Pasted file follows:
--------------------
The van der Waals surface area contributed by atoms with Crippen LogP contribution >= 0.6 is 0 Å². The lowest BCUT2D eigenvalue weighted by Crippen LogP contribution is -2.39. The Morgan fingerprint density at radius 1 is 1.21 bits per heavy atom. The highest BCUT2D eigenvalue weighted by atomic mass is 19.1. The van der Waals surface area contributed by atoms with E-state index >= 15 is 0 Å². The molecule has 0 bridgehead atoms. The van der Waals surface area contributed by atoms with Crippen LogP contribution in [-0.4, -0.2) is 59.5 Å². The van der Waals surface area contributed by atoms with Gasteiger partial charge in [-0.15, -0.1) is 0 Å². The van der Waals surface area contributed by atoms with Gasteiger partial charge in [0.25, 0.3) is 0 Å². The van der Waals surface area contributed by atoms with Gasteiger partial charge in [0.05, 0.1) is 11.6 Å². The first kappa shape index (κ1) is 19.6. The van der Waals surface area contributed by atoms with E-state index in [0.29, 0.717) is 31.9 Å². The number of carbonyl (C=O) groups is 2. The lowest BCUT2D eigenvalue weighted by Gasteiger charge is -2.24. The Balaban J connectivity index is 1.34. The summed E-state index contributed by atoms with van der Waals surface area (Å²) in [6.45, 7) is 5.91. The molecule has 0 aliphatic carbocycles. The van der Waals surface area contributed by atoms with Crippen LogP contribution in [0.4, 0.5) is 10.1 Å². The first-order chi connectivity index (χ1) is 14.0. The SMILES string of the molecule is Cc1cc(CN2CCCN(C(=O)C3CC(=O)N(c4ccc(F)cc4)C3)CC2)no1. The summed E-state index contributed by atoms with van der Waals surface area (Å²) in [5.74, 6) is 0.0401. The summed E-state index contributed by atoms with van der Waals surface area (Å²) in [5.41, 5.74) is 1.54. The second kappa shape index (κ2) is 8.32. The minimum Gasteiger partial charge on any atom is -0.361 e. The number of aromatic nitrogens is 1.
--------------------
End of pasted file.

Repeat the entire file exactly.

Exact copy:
The van der Waals surface area contributed by atoms with Crippen LogP contribution >= 0.6 is 0 Å². The lowest BCUT2D eigenvalue weighted by Crippen LogP contribution is -2.39. The Morgan fingerprint density at radius 1 is 1.21 bits per heavy atom. The highest BCUT2D eigenvalue weighted by atomic mass is 19.1. The van der Waals surface area contributed by atoms with E-state index >= 15 is 0 Å². The molecule has 0 bridgehead atoms. The van der Waals surface area contributed by atoms with Crippen LogP contribution in [-0.4, -0.2) is 59.5 Å². The van der Waals surface area contributed by atoms with Gasteiger partial charge in [-0.15, -0.1) is 0 Å². The van der Waals surface area contributed by atoms with Gasteiger partial charge in [0.25, 0.3) is 0 Å². The van der Waals surface area contributed by atoms with Gasteiger partial charge in [0.05, 0.1) is 11.6 Å². The first kappa shape index (κ1) is 19.6. The van der Waals surface area contributed by atoms with E-state index in [0.29, 0.717) is 31.9 Å². The number of carbonyl (C=O) groups is 2. The lowest BCUT2D eigenvalue weighted by Gasteiger charge is -2.24. The Balaban J connectivity index is 1.34. The summed E-state index contributed by atoms with van der Waals surface area (Å²) in [6.45, 7) is 5.91. The molecule has 0 aliphatic carbocycles. The van der Waals surface area contributed by atoms with Crippen LogP contribution in [0.4, 0.5) is 10.1 Å². The first-order chi connectivity index (χ1) is 14.0. The SMILES string of the molecule is Cc1cc(CN2CCCN(C(=O)C3CC(=O)N(c4ccc(F)cc4)C3)CC2)no1. The summed E-state index contributed by atoms with van der Waals surface area (Å²) in [5.74, 6) is 0.0401. The summed E-state index contributed by atoms with van der Waals surface area (Å²) in [5.41, 5.74) is 1.54. The second kappa shape index (κ2) is 8.32. The minimum Gasteiger partial charge on any atom is -0.361 e. The number of aromatic nitrogens is 1.